[God, this makes two late authors with whom I've interacted and could call "one of the people in my neighborhood." The other was Robert Cormier.]
I admit that I wasn't a fan of his novels, though Lord knows I tried.
But of the man himself, I was a fan. He didn't live too far from me (He lived in Beverly Farms and I used to live in Beverly), and he was a frequent visitor to the local Borders where I worked.
He was quiet, unassuming, and unfailingly polite. He was uncomfortable whenever someone recognized him in the bookstore and would make himself quickly scarce once the word was out that he was in da house.
He seemed to enjoy it when we booksellers would treat him just like any other customer and recommend whatever new book was out and whatever new book we were reading. He liked it when we talked to him like we "failed" to recognize him.
This, despite the fact that one of my older co-workers knew his family quite well.
I cannot speak for what he was like when he interacted with others on a professional level. I can only speak to what he was like as a bookstore customer. On that score I can say: He was a regular, and struck me as somewhat shy. Not at all what people might expect.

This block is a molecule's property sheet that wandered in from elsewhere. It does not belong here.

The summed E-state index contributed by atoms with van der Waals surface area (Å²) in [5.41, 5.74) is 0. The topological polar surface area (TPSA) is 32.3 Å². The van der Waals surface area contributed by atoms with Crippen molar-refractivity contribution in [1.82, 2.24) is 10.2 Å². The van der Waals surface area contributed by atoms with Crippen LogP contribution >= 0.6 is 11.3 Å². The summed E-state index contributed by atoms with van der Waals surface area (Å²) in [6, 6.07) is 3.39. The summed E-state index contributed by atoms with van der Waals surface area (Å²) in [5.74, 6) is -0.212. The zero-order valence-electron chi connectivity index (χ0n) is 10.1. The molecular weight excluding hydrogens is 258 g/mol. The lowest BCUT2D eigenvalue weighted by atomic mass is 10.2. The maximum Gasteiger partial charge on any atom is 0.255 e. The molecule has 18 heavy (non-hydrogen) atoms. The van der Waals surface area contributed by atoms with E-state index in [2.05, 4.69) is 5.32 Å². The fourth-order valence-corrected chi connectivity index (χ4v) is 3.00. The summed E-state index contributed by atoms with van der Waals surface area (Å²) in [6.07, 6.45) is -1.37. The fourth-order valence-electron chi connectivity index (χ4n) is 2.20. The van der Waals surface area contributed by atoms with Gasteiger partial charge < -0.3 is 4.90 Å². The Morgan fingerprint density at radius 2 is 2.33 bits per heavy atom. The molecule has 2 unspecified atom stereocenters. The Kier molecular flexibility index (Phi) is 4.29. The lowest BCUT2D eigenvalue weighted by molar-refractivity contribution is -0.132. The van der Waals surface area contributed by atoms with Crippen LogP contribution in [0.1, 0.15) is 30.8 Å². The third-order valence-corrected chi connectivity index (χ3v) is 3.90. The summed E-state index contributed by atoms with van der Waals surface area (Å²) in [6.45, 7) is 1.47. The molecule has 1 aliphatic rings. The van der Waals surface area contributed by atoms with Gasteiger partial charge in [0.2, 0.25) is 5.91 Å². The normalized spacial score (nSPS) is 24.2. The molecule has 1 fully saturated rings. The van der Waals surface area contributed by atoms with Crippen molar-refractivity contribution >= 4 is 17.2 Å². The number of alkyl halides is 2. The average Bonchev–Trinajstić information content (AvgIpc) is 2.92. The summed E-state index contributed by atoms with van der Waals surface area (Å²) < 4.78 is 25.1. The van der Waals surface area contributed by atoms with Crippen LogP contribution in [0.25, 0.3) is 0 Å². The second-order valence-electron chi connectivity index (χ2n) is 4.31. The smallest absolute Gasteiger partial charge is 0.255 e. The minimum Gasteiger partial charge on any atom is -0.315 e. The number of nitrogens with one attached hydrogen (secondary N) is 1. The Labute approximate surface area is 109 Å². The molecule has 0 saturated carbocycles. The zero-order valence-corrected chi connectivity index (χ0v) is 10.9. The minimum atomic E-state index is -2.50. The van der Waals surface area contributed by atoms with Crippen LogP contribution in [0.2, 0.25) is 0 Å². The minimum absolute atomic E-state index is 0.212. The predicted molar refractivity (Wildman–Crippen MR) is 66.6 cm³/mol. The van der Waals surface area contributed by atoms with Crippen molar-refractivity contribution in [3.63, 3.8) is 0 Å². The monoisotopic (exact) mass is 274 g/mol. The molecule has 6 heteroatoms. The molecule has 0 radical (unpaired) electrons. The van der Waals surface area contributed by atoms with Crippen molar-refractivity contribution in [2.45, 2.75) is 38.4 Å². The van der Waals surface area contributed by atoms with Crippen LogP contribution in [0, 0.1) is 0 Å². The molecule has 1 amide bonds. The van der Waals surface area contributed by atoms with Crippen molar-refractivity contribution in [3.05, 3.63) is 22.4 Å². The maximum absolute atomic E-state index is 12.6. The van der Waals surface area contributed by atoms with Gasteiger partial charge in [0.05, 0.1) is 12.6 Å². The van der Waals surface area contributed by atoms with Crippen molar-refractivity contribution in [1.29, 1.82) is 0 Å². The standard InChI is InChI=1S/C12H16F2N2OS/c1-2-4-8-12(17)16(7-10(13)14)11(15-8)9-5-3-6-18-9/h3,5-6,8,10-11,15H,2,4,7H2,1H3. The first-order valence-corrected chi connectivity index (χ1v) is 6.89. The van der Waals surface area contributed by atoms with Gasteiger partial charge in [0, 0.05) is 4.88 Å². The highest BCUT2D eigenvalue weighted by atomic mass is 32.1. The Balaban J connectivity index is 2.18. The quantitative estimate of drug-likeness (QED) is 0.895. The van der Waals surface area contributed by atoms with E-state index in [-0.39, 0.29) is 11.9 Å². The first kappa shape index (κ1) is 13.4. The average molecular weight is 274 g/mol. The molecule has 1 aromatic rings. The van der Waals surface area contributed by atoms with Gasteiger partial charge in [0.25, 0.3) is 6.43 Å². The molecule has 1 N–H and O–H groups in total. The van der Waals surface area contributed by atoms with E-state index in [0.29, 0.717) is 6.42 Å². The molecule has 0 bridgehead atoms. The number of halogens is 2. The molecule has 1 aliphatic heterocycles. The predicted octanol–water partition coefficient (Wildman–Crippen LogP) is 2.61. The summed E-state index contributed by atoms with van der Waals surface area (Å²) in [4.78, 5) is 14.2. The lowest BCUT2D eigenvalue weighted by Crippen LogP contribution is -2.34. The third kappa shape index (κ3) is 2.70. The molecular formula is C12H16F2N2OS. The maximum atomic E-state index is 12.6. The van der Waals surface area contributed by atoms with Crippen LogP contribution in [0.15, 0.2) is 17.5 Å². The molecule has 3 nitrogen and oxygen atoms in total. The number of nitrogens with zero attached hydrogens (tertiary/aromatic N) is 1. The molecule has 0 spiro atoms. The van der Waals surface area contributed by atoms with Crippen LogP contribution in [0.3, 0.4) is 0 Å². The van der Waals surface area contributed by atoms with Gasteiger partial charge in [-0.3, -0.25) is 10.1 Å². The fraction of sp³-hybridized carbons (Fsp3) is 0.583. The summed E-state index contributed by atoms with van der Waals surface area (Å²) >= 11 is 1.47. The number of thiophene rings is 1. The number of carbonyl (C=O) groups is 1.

But most importantly, he never treated us like we were minimum wage slaves, and he never treated us like we were the hired help. I can't say I knew him well, but what I did know I rather liked.
So, let's raise a glass to a true Yankee author, and hope that in his afterlife, he gets to enjoy The Perfect Bookstore, where the stories are always free and the best of writers are always dropping in for a chat.
Gallery of John Updike photos.